# Checking Solar Cell Amperage Output

Discussion in 'General Electronics Discussion' started by Dustin Smith, Dec 26, 2012.

1. ### Dustin Smith

52
0
Jun 27, 2012
I have some very small solar cells rated at 0.5V 250mA.

This is what I did.
I connected 6 cells in series.
I hooked that up to a crapped out 3V motor, one that is rusted and won't turn.
I connected my amp gauge in the circuit on the positive side of the motor.
I only read around 120mA in full sun.

I hooked it up to a good motor, but because it's good it only drew like 58mA.

Can I skip the motor and just use my fluke multimeter directly with the solar cells? How can I check their maximum current output properly? I want to verify that they can do what they say to help me plan some projects.

2. ### (*steve*)¡sǝpodᴉʇuɐ ǝɥʇ ɹɐǝɥdModerator

25,497
2,839
Jan 21, 2010
Well, you can just connect your multimeter directly across the output and measure the voltage and then the current.

What you have then is the open circuit voltage (zero power) and short circuit current (again, zero power)

If you graph these along with some points in between (I'd be aiming at loads drawing between 50% and 80% of the short circuit current you can get a graph of voltage against current.

With a little math you can draw a more interesting graph of power against current.

Remember that you need to do this with constant illumination, and that the graph will only be accurate for that level of illumination.

Often cells are often rated by both open circuit voltage (say 0.55V) and short circuit current (say 1A). These are under ideal lighting conditions -- i.e. never achievable outside the lab -- and are not achieved at the same time.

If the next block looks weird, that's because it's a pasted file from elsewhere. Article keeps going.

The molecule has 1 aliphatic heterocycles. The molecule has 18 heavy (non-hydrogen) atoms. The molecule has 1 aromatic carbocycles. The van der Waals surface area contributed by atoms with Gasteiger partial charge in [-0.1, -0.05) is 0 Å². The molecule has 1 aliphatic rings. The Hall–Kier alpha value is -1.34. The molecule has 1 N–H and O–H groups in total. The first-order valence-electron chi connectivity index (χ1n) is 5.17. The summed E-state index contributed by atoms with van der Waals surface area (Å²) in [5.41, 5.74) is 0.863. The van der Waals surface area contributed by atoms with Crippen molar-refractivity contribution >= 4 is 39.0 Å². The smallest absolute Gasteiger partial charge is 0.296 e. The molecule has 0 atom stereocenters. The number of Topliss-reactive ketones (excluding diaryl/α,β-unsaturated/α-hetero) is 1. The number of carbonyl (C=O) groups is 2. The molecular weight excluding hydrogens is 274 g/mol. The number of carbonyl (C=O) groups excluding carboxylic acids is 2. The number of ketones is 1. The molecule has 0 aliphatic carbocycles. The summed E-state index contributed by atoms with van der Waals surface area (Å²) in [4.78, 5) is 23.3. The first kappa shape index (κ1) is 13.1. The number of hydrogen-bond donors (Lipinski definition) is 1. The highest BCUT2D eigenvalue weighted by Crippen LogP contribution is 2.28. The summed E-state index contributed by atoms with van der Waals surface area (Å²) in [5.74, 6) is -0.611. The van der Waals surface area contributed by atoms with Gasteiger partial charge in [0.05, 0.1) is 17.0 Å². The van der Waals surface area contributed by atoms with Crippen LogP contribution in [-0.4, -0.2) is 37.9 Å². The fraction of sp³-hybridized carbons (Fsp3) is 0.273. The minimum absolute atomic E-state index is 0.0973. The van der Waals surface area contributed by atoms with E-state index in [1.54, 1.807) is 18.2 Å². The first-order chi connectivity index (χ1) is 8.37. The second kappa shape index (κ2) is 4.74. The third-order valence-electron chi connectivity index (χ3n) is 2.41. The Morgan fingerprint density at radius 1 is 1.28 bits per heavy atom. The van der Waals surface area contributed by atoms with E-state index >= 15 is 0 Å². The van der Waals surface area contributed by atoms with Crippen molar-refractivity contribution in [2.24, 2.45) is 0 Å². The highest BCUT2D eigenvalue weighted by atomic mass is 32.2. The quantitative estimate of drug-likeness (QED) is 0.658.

3. ### Dustin Smith

52
0
Jun 27, 2012
Steve... So, for the open circuit current, are you saying that when I hook up a load, the voltage output of the cell will drop?

So, let's say I'm getting 240mA of current under a consistent lighting at 0.56V. So I plot that down. Then I choose a load rated at 120mA (50% of the short circuit of the solar cell) and then measure the draw of the current and the voltage across the load (or coming out of the solar cell?) and plot that down? And then repeat with 80%, then I can see the results of voltage use against current use. Sorry if I'm getting it wrong, I'm not so good with words, I'm more of a visual learner. One of the reasons I'm interested in graphing.

4. ### (*steve*)¡sǝpodᴉʇuɐ ǝɥʇ ɹɐǝɥdModerator

25,497
2,839
Jan 21, 2010
open circuit voltage -- there can be no open circuit current!

If 240mA is the short circuit current, that will be at 0 volts.

You can't choose a load rated at 120mA. You need to choose a load that will draw 120mA. The easiest way is to attach a variety of loads and measure the voltage across them and the current through them so that you get several data points.

The most important data points are likely to be those between 50% and 80% of the short circuit current.

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